By Published: Feb. 22, 2024

Generous commitment from SPIE, the international society for optics and photonics, supports future growth for CU Boulder's Quantum Scholars Program.

The Quantum Scholars Program has received a big boost in the form of a matching gift from SPIE, the international society for optics and photonics. SPIE has committed to matching $100,000 in external gifts to the program over the next two academic years. This generous contribution will provide scholarships for up to 20 additional Quantum Scholars each year.

Scott Davis visits with Quantum Scholars students"SPIE believes strongly in the role optics and photonics will play in the future of quantum technologies and shares CU Boulder's vision for building a robust quantum infrastructure by encouraging outstanding young physicists and engineers to enter the field,” says Kent Rochford, CEO of SPIE. “We are thrilled to partner with them on their Quantum Scholars program and hope our matching grant will motivate other donors to support this innovative program."

Currently in its second year, the Quantum Scholars Program was created in 2022 through a collaboration between the Department of Physics and the College of Engineering and Applied Science.

Quantum Scholars supports undergraduates in physics, engineering and computer science with the aim to advance quantum education and workforce development through professional development, co-curricular activities, and industrial engagement. Scholarship support is a key component of the program to recruit and retain students interested in the quantum industry.

Mike Ritzwoller, Professor of Distinction and former Chair of Physics, helped launch Quantum Scholars and currently serves as a faculty advisor to the program along with Professor Noah Finkelstein. Ritzwoller says “Students have responded to the Quantum Scholars program with incredible enthusiasm. This generous SPIE award provides a great opportunity to sustain and scale the Quantum Scholars program, investing in the future of science and engineering, and most importantly the people committed to this future.”

Keith Molenaar, Dean of the College of Engineering and Applied Science, who launched Quantum Scholars with Professor Ritzwoller, says “The Quantum Scholars program is fostering a remarkable community to address the quantum workforce development need.” He adds “We appreciate SPIE’s vision and commitment to this partnership and look forward to expanding the program’s impact.”

A growing demandGroup photo of Quantum Scholars students at NIST

Growth in the quantum industry has been extensive in recent years and continues to increase. Additional focus with the recent designation of Colorado as a Quantum Tech Hub has reinforced the critical need for education and training in the quantum field.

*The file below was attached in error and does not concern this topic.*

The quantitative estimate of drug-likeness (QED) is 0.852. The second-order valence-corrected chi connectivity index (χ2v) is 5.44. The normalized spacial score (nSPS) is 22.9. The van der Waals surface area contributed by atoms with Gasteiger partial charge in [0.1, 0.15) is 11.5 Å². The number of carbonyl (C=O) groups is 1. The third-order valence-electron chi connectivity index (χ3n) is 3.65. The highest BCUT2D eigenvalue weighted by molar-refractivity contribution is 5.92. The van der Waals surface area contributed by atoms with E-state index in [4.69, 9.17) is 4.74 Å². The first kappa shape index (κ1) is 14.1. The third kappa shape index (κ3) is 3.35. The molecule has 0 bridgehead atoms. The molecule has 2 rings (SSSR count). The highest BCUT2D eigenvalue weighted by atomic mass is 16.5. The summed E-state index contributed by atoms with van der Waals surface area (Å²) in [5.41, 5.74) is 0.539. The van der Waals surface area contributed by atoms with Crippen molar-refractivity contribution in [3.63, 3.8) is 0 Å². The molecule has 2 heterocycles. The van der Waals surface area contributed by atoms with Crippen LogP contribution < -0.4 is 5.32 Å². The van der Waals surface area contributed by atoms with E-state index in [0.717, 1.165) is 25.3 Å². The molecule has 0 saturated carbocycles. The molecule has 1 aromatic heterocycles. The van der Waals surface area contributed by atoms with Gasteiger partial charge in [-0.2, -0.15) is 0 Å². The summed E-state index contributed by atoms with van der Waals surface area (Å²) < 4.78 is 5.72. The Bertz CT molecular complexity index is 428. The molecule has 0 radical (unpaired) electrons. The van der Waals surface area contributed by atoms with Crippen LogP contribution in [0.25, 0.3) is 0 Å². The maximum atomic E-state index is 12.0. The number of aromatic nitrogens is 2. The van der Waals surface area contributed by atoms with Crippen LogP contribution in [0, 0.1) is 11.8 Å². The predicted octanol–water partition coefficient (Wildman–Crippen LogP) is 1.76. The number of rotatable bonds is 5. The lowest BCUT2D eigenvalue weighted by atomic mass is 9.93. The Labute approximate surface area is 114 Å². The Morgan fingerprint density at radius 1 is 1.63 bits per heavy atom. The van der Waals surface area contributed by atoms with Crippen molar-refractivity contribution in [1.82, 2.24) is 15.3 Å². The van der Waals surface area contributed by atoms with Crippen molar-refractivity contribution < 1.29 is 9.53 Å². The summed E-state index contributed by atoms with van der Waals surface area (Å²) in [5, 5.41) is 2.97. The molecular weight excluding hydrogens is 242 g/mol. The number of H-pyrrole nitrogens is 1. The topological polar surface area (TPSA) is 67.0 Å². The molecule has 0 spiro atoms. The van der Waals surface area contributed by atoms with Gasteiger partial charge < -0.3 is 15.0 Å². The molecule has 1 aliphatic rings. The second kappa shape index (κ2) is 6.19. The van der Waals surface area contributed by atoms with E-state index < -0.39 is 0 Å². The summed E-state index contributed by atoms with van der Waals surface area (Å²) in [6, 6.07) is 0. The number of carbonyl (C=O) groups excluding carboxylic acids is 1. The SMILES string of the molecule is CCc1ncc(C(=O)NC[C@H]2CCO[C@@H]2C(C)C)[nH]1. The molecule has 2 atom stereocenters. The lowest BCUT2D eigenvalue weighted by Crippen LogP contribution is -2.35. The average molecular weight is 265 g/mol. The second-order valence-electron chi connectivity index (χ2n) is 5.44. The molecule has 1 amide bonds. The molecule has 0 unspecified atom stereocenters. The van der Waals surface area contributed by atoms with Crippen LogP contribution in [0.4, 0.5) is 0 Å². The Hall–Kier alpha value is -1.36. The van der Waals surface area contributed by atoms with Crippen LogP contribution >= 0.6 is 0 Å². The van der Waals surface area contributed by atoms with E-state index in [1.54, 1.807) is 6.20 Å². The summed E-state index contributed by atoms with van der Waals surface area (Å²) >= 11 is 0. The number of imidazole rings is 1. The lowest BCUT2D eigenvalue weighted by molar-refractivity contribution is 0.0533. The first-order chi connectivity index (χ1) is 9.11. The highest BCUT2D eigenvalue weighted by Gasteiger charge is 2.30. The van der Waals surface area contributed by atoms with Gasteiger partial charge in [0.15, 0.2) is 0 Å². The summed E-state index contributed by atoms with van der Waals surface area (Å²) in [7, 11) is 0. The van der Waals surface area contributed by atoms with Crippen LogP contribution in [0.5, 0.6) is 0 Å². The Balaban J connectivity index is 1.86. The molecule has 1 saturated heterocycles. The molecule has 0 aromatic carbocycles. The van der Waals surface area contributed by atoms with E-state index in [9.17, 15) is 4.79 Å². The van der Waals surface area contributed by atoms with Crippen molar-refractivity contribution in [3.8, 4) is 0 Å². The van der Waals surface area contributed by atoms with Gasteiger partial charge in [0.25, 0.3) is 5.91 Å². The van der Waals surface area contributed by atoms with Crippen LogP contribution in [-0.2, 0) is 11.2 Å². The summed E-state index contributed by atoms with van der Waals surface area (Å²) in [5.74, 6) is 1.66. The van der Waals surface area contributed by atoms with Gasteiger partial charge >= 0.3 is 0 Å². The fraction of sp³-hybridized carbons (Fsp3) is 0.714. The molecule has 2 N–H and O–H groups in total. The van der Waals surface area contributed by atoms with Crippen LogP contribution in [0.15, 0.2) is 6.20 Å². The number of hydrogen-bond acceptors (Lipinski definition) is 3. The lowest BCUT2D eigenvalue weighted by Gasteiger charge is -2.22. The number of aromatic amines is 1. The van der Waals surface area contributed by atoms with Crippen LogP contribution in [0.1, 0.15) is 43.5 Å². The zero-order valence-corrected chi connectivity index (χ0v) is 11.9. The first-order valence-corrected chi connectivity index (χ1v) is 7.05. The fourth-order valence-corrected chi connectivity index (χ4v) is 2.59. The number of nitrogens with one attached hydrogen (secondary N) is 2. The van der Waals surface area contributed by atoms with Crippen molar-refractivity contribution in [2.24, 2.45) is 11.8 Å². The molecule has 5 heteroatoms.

Demand for the Quantum Scholars Program is substantial. About 50 physics and engineering undergraduates are in the program this year, with approximately half receiving a scholarship. Professor Ritzwoller hopes that with external support the program can be expanded to provide 50 scholarships per year over the next few years. Tobin Munsat, Professor and Chair of Physics, says “We’re so appreciative of SPIE for supporting this terrific program, and helping us to develop the next generation of quantum scientists.”

Expanding program activities

Professional development and industrial engagement activities offered by the Quantum Scholars program include talks from quantum scientists from CU, national labs, and industry as well as tours of national labs and quantum companies. In recent months, leaders from Vescent, IonQ, and Infleqtion have visited the Quantum Scholars to share recent advancements and their perspectives on research, careers, and the quantum industry.

Students visit a lab at NISTThe annual Physics and Quantum Career & Internship Fair extends connections beyond visits to the program to help students explore a career in the quantum industry.

Additional community-building activities have launched from connections made in the program including the Quantum Scholars Quantum Hackathon, which kicked-off in spring 2024. Quantum Scholars Annalise Cabra and Denali Jah have taken on leadership roles in organizing the Quantum Hackathon.

The hackathon spans four weeks with students organized in teams of three or four and paired with a graduate student advisor. Students learn the fundamentals of quantum computing during the first few weeks, then tackle a quantum challenge during the fourth week.

Third-year physics student Annalise Cabra says “Quantum Scholars has been one of my most valuable experiences outside of the classroom. I am eager to see the continued growth of the program, especially during this groundbreaking era of quantum technology development.”

Looking forward

Support for the Quantum Scholars Program enables students to engage in a program that complements the education they receive in the classroom or research lab and propels them as they enter the quantum field in industry or through further education. The generous commitment from SPIE combined with external support will help the program thrive for years to come.

Get involved

Questions about getting involved in the Quantum Scholars Program as a student, industry partner, or supporter can be directed to Professor Mike Ritzwoller.

Contribute to the Quantum Scholars Program